The Bartók recordings shouldn’t be confused with the 1962 DG cycle. These predate those powerful statements by a year and were taped once more at Menton in July 1961. The Hungarians had already recorded the Fifth and Sixth in London in 1946 but these live performances a decade and a half later are marvellous in their bewitching and evocative colour. Listen to the coil over the accompanying pizzicato figures in the finale of the Fifth for instance or Székely’s luxurious tone in the March themes of the Sixth, with its associated powerful inner voicings. The Third Quartet is on disc five and is one of the latest tapings, from Budapest in 1968, though there’s no great or noticeable improvement in sound quality between locations. If one listens to the second movement one can note that however vigorous the bowing, however powerful the attack, there is no sense of over-trenchancy or of any brittle tone intruding.

Brahms is here in the shape of the A minor Quartet Op.51 No.1. As with their Bartók there’s no rough-hewn approach, nothing sinewy; the bowing is of unanimity and controlled in the finale and earlier, in the slow movement, there’s a certain aloof distance that will appeal to those for whom Brahms can become over clogged. I happen to admire this approach though personally find other views more penetrating. The Tchaikovsky derives from another of their Concert Hall LPs of the early 1950s. The sound is a touch veiled but doesn’t dissipate the warmth of the reading. True it’s not as warm as the Oistrakh Quartet’s contemporaneous recording – but then it isn’t quite as primus inter pares as that one. There’s quite enough rusticity in the Scherzo to get things airborne but not so much that it becomes vulgarised (something of which this foursome are never remotely guilty) – and the finale’s delicious.

The Dvořák American was recorded in the same month as the Tchaikovsky and for the same label but this is something of a disappointment, one of the very few here. It is vitiated by a strange lethargy, an oddly static response, in the opening movement and the Lento becomes rather over-scrupulous, with debatable phrasing. Not a collector’s classic. Similarly the Debussy, live in 1951, takes a very bright and breezy approach indeed, not least in the Andantino, which remains objectified and dry-eyed. For all the implicit humour enshrined in the performance it’s not an especially compelling vision of the work, though it does remain a singular one.

After these rather underwhelming performances – and no one’s perfect – we are strongly back to form with Glazunov’s light-hearted Cinq Novellettes. The first recording of any snippet of these was by the London Quartet but here we have the full panoply of the Hungarians from LP. The Orientale has a delightfully rustic air and there’s a touchingly phrased Interludium in modo antico and a joyful All’Ungherese to finish. Admirers of the composer and also of the primarius of the quartet will note that Music & Arts has resurrected a very rare wartime set of the Concerto given by Székeley with the Hague Residence Orchestra conducted by Willem van Otterloo. I’ve no idea how many copies this sold in Holland in 1942 but it can’t have been that many. The copies used can be rather bumpy but it’s worth preserving because this is an unusually balletic and elegant performance of the concerto. It abjures the emotive red lining of a Heifetz or a Milstein and promotes tremendous sweetness of tone and a rather understated gentleness. There are no great emotive gestures to titillate the ear, instead a placid and feminine lyricism. An unusual view certainly - but a rare recording and full marks for digging it out.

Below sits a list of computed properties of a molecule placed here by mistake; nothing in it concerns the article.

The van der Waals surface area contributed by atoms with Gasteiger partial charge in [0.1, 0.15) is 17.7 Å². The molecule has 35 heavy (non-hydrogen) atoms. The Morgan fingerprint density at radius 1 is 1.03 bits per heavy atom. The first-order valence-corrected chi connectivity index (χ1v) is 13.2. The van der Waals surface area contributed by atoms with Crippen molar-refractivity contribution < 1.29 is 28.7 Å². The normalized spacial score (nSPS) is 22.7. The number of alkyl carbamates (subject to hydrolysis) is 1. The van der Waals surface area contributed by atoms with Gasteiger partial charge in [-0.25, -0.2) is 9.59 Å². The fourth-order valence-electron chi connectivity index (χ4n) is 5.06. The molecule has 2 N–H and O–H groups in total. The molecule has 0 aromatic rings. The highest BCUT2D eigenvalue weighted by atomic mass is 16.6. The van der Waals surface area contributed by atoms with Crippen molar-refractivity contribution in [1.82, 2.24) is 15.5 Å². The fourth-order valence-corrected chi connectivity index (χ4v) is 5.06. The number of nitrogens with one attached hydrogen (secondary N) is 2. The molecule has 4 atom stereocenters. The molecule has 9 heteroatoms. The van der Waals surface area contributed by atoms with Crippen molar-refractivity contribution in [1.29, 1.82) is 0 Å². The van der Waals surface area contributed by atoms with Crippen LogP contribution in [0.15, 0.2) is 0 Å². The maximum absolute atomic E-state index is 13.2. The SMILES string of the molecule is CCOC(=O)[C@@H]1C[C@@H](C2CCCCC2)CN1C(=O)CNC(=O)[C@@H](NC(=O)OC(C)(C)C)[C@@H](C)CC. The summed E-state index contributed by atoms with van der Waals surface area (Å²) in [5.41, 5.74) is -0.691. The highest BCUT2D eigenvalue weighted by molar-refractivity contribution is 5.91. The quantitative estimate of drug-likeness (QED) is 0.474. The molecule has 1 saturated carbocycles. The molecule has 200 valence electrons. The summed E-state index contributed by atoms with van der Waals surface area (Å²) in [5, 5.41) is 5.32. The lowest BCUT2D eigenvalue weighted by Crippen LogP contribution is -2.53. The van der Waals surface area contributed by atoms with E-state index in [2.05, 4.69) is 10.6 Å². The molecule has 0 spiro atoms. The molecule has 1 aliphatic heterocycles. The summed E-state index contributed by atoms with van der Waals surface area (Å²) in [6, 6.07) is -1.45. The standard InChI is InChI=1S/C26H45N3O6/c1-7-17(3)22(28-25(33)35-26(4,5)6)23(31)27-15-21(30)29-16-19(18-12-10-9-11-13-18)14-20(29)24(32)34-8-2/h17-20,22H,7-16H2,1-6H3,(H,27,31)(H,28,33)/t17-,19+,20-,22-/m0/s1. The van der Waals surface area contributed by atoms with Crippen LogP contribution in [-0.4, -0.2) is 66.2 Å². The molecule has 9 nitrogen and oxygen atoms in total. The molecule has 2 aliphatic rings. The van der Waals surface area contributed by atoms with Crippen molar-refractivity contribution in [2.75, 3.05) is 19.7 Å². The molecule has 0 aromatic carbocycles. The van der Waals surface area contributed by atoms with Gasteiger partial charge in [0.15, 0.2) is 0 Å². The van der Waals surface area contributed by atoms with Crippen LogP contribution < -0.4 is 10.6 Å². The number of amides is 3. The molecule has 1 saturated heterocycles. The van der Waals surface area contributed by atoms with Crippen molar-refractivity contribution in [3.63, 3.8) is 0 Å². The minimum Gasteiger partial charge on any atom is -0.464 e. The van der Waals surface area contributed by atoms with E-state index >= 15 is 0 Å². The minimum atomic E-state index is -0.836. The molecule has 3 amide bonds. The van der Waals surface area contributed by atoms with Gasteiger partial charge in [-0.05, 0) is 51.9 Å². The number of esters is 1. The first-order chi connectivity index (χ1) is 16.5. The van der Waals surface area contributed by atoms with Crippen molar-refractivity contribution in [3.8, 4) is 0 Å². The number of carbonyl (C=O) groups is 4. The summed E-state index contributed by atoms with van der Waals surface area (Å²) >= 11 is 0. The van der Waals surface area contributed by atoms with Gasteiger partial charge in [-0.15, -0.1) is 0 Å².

This was a commercial Decca and there are other examples of Székely’s few commercial discs. There’s a good Lalo and a Porpora sonata unusual enough in c.1937. It’s a shame that the rest of his Deccas weren’t collated to give us a complete run. Still let’s end with the 1951 Schumann Quartet in A minor, a winningly cohesive view strong on mysterioso introductions and powerfully argued fugal passages. They are judiciously expressive with Schumann, flooding the Adagio with colour and deft tints, though never self-pitying ones. There’s plenty of rhythmic drive in the finale but also moments of chaste reflection. An excellent performance of a difficult work.

That’s it. One of my Records of the Year wrapped up this side of Christmas. You’ll find a mini biography of the quartet and its various personnel over the years and a great deal else. The duplications here encourage curiosity and contrast rather than confirming routine. The sound quality varies but is never less than acceptable. Terrific photographs as well. I know quartet records don’t sell well - but this one deserves to.

Jonathan Woolf